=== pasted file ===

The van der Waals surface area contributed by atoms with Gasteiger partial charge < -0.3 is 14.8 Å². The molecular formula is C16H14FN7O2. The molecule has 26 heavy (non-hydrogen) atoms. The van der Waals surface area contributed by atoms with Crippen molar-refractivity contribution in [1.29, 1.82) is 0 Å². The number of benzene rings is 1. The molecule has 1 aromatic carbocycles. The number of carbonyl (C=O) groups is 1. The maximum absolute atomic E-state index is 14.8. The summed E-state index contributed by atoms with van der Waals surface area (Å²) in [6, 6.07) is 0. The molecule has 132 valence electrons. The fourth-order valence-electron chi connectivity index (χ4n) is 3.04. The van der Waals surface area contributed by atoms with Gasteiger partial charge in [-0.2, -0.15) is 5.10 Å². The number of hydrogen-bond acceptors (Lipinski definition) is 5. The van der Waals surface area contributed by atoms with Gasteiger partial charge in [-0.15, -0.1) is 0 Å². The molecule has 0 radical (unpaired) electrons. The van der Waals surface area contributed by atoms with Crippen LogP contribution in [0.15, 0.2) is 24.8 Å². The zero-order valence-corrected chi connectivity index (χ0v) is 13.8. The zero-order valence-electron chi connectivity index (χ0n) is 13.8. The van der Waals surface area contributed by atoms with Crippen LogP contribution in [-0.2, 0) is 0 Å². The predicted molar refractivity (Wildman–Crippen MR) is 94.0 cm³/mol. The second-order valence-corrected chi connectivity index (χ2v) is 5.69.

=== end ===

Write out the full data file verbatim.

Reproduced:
The van der Waals surface area contributed by atoms with Gasteiger partial charge < -0.3 is 14.8 Å². The molecular formula is C16H14FN7O2. The molecule has 26 heavy (non-hydrogen) atoms. The van der Waals surface area contributed by atoms with Crippen molar-refractivity contribution in [1.29, 1.82) is 0 Å². The number of benzene rings is 1. The molecule has 1 aromatic carbocycles. The number of carbonyl (C=O) groups is 1. The maximum absolute atomic E-state index is 14.8. The summed E-state index contributed by atoms with van der Waals surface area (Å²) in [6, 6.07) is 0. The molecule has 132 valence electrons. The fourth-order valence-electron chi connectivity index (χ4n) is 3.04. The van der Waals surface area contributed by atoms with Gasteiger partial charge in [-0.2, -0.15) is 5.10 Å². The number of hydrogen-bond acceptors (Lipinski definition) is 5. The van der Waals surface area contributed by atoms with Gasteiger partial charge in [-0.15, -0.1) is 0 Å². The molecule has 0 radical (unpaired) electrons. The van der Waals surface area contributed by atoms with Crippen LogP contribution in [0.15, 0.2) is 24.8 Å². The zero-order valence-corrected chi connectivity index (χ0v) is 13.8. The zero-order valence-electron chi connectivity index (χ0n) is 13.8. The van der Waals surface area contributed by atoms with Crippen LogP contribution in [-0.2, 0) is 0 Å². The predicted molar refractivity (Wildman–Crippen MR) is 94.0 cm³/mol. The second-order valence-corrected chi connectivity index (χ2v) is 5.69.